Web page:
"If we do not win any money, we will have spent at least six weeks full-time work — it is a waste. Imagine what we could do to progress other projects with that time. They need to allocate funding, give sensible clear guidance, and then have an auditor to work with all the projects to ensure fraud is prevented and quality projects are delivered. The key message is: trust your local authorities."
Lucie Middlemiss, fuel poverty expert and Professor of Environment and Society at the University of Leeds, says: "This winter is proving hugely challenging for households facing high energy bills in poorly insulated homes. The consequences of under-heating for health and well-being are well-evidenced and highly detrimental.
"Increasing insulation for poorer households can have life-changing consequences: making people healthier, happier and less likely to take time off work. UK100’s proposal to increase the pace of retrofit for social housing is a timely and important one. It makes sense because social housing organisations and local authorities already have a track record of delivery on retrofit, as well as providing homes for some of the most vulnerable people. Speeding up this programme will result in big quality of life improvements."
Polly Billington, UK100 Chief Executive, adds: "Brits are facing a bleak winter. And as the polling shows, many are understandably frightened about what the future holds once the Energy Price Guarantee ends in April."
"But the Autumn Budget presents the Chancellor with a golden opportunity to embrace a real, long-term plan to bring bills down permanently. The Government has overlooked the importance of energy efficiency for too long. It's not sexy or headline-grabbing. But our report sets out an oven-ready, cost-neutral plan for an energy efficiency drive to alleviate pressure on the most vulnerable – and it won't cost the earth."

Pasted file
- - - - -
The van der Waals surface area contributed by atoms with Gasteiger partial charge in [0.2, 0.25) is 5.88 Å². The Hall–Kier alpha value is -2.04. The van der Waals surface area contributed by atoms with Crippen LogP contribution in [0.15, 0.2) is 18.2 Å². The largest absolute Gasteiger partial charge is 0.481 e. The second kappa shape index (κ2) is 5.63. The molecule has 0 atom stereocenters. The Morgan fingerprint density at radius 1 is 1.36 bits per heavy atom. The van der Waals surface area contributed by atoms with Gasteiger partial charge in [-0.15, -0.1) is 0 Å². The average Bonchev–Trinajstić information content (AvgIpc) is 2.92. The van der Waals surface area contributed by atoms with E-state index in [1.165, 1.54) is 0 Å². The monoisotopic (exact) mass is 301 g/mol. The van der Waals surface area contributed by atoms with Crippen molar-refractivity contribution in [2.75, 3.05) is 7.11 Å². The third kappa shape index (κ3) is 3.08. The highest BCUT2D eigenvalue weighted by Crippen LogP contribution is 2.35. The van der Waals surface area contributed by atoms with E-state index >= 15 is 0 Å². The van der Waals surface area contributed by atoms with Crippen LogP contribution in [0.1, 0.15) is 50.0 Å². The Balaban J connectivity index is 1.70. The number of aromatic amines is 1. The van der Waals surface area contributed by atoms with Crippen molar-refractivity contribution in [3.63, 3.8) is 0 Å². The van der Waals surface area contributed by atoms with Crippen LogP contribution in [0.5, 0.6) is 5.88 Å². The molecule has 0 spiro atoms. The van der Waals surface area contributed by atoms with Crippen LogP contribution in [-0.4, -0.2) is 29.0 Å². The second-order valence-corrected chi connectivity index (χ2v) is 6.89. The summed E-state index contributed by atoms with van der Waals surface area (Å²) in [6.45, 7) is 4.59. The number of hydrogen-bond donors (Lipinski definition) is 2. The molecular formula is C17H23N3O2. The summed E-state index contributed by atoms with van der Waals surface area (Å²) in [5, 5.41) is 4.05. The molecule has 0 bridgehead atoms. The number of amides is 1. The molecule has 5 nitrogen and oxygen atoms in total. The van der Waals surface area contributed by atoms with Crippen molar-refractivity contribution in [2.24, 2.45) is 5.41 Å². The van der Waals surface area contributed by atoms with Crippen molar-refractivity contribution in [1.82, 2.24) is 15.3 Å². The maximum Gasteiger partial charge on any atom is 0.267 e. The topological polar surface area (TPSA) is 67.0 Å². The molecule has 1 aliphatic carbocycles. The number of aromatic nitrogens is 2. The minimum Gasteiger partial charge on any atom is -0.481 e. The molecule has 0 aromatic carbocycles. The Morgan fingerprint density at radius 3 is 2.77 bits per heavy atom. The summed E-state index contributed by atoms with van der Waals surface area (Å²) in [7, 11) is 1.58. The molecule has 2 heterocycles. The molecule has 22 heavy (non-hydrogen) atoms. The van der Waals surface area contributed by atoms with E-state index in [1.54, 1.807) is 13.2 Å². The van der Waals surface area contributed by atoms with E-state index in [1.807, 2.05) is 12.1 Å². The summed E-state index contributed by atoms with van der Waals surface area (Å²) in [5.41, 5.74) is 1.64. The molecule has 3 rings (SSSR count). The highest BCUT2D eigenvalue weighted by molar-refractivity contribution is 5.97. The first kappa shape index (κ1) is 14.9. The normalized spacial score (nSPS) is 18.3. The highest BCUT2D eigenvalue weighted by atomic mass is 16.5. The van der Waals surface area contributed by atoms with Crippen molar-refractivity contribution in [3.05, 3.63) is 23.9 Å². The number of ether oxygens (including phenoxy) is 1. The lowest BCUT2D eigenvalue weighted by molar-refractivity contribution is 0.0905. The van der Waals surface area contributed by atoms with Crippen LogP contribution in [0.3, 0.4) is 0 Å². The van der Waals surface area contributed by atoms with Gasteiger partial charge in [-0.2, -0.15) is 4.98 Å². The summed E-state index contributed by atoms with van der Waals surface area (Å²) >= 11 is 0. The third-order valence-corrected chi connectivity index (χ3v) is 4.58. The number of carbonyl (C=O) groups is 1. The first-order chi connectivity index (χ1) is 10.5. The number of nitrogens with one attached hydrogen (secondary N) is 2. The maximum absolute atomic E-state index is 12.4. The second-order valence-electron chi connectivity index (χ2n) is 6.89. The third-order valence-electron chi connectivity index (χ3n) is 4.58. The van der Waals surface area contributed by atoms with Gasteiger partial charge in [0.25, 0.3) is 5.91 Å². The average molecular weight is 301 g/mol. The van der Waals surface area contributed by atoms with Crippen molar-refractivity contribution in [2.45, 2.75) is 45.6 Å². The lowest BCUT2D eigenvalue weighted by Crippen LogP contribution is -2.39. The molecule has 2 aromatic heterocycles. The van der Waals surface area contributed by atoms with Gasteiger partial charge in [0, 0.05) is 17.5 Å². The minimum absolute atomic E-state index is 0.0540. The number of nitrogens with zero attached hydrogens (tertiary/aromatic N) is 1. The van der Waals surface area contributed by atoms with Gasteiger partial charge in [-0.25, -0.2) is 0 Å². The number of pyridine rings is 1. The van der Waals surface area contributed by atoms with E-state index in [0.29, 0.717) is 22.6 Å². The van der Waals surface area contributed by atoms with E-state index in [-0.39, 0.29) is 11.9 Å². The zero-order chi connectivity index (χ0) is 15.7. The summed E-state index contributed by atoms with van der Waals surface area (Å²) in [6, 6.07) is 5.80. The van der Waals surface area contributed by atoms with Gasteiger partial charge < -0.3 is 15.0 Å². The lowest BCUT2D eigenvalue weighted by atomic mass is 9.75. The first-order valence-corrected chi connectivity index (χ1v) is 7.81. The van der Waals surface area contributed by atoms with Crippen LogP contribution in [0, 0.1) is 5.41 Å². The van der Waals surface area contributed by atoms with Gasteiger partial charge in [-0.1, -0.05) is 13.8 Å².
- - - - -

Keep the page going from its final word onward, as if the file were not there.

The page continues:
“The cheapest energy is the energy we don’t use. To avoid another winter like this one, we need a locally-led energy efficiency strategy focused on social housing to slash household bills long-term, kickstart the energy market, create jobs, and accelerate Net Zero progress. The more urgently it's implemented, the better it can protect Brits from the misery of £3,000-a-year energy bills. It's time to end the wait and insulate."
Janine Michael, Interim Deputy Chief Executive of the Centre for Sustainable Energy, the organisation that carried out the research in the new End the wait. Insulate. report, adds: “The report analysis uses the well-established National Household Model (NHM) developed through years of work with the Department for Business, Energy and Industrial Strategy (BEIS). Scenario modelling in the NHM provides a credible method for estimating the cost of energy efficiency upgrades delivered at scale.
“We need a large-scale home retrofit programme to help tackle the problem of soaring energy bills and cold homes. We need to literally insulate people from the impact of future energy price increases. In England alone, there are 4.1 million socially rented homes, so investment in the social housing sector can play a huge role in developing the retrofit market by kick-starting supply chain development and increasing capacity.”
Information on the polling
All figures, unless otherwise stated, are from YouGov Plc. Total sample size was 1,733 adults. Fieldwork was undertaken between 11th - 14th November 2022. The survey was carried out online. The figures have been weighted and are representative of all UK adults (aged 18+).
UK100 is a network of the most ambitious local leaders working towards Net Zero as soon as possible but no later than 2045. We help them collaborate to take decisive action in their communities.
Our members represent more than 37 million people in towns, cities and counties across the UK.
We facilitate knowledge-sharing between members, partnership-building and leadership mentoring. And support them to harness their collective power to affect vital national change.
Warm homes, affordable energy, clean air, and healthy landscapes make thriving communities.
And UK100 members have pledged to deliver a Net Zero future that delivers for people and planet.
- More information: Liam Ward, UK100, firstname.lastname@example.org +44 (0)7456 554103